For their part, the Warriors are sure they picked the right one, and Webber has been a presence in Golden State both on and off the court. He has completed a remarkable transformation of his image from a scowling, taunting member of Michigan's Fab Five to a thoughtful, self-deprecating pro. At a recent practice Nelson wore a Webber-produced T-shirt that referred to his infamous timeout in the NCAA championship game last season. The back of the shirt read GET A T.O., BABY!
"The scary thing about Chris is that he's going to get so much better," says Nelson. "When he first got here, for instance, he had no idea what to do when he got the ball with his back to the basket. His entire low-post game consisted of ducking his left shoulder into the defender and trying to spin baseline. But he's such a quick learner that in less than half a season he's picked up a nice little assortment of low-post moves. That tells you he's not done improving by a long shot."
Nor is Hardaway. He began the season playing most of his minutes at off-guard beside point guard Scott Skiles; Brian Hill's plan was for Hardaway to gradually take over Skiles's position. There's nothing gradual about the process anymore. Hardaway runs the show most of the time now, and the sight of him driving the lane and dishing to O'Neal for a dunk is destined to become one of the league's most familiar images. "Once we get a few years under our belt," says O'Neal, "Penny and I will be the Magic and Kareem of the'90s."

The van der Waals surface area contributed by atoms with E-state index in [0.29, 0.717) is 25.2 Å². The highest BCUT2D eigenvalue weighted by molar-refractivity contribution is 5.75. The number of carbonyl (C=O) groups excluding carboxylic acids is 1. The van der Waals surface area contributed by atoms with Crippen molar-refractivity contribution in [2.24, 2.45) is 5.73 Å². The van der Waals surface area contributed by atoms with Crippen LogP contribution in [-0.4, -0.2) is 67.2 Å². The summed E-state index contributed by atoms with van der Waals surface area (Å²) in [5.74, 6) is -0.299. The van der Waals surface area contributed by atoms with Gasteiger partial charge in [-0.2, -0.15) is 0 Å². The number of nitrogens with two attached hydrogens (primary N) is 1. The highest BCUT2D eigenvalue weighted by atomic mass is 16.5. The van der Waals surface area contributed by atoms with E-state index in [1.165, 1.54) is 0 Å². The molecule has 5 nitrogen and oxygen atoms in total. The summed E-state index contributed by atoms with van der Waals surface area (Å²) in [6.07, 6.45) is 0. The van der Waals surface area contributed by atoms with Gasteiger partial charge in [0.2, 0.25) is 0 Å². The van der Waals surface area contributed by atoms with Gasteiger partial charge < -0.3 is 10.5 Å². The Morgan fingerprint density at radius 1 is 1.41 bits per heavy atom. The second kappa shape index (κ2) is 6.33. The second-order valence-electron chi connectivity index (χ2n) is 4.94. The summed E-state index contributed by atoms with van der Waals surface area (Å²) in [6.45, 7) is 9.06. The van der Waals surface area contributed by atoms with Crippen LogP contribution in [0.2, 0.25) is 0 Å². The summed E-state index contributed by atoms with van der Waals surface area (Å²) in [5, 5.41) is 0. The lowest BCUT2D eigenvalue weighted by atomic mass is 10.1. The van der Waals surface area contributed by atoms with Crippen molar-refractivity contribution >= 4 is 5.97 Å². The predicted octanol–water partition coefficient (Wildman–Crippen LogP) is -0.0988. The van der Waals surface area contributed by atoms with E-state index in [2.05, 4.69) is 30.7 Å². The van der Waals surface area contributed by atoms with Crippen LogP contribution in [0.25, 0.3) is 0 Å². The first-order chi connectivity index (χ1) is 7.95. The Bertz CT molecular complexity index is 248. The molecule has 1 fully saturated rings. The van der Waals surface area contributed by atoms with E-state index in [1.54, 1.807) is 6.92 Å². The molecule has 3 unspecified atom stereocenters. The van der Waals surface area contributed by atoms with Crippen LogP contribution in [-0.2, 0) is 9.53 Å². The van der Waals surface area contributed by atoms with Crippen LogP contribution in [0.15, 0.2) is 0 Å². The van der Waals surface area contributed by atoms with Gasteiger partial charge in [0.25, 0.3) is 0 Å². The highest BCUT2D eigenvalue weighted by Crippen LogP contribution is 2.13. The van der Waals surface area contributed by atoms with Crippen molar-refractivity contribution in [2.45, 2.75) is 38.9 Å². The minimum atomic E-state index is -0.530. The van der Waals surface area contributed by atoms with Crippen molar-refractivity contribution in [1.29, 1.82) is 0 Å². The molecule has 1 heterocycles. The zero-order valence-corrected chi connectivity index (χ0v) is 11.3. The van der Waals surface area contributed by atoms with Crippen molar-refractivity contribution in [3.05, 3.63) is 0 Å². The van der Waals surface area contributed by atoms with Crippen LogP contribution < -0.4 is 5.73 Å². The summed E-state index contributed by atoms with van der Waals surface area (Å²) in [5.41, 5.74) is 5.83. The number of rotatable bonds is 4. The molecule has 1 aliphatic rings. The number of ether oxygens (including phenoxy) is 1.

And the rest of us might have the debate of the decade on our hands, the kind of argument that threads its way through two players' careers and binds them together whether they like it or not. Don't we sometimes wonder what would have happened if Magic had been a Celtic and Larry a Laker? It's too early to place Webber and Hardaway on that grand a scale, but if the two rookies become the spectacular players that their first half season in the league promises, we might find ourselves talking about them deep into the night, asking questions like, Which team got the better of the trade? If you were starting a team, who would you take, Chris or Penny? Wouldn't that be fun to kick around for the next, oh, dozen years?
"Nope," says Hardaway. "I mean, it might be fun for some people, but I hope it won't come to that. If people want to compare us a few years down the line, I hope they'll be able to just count up our championship rings."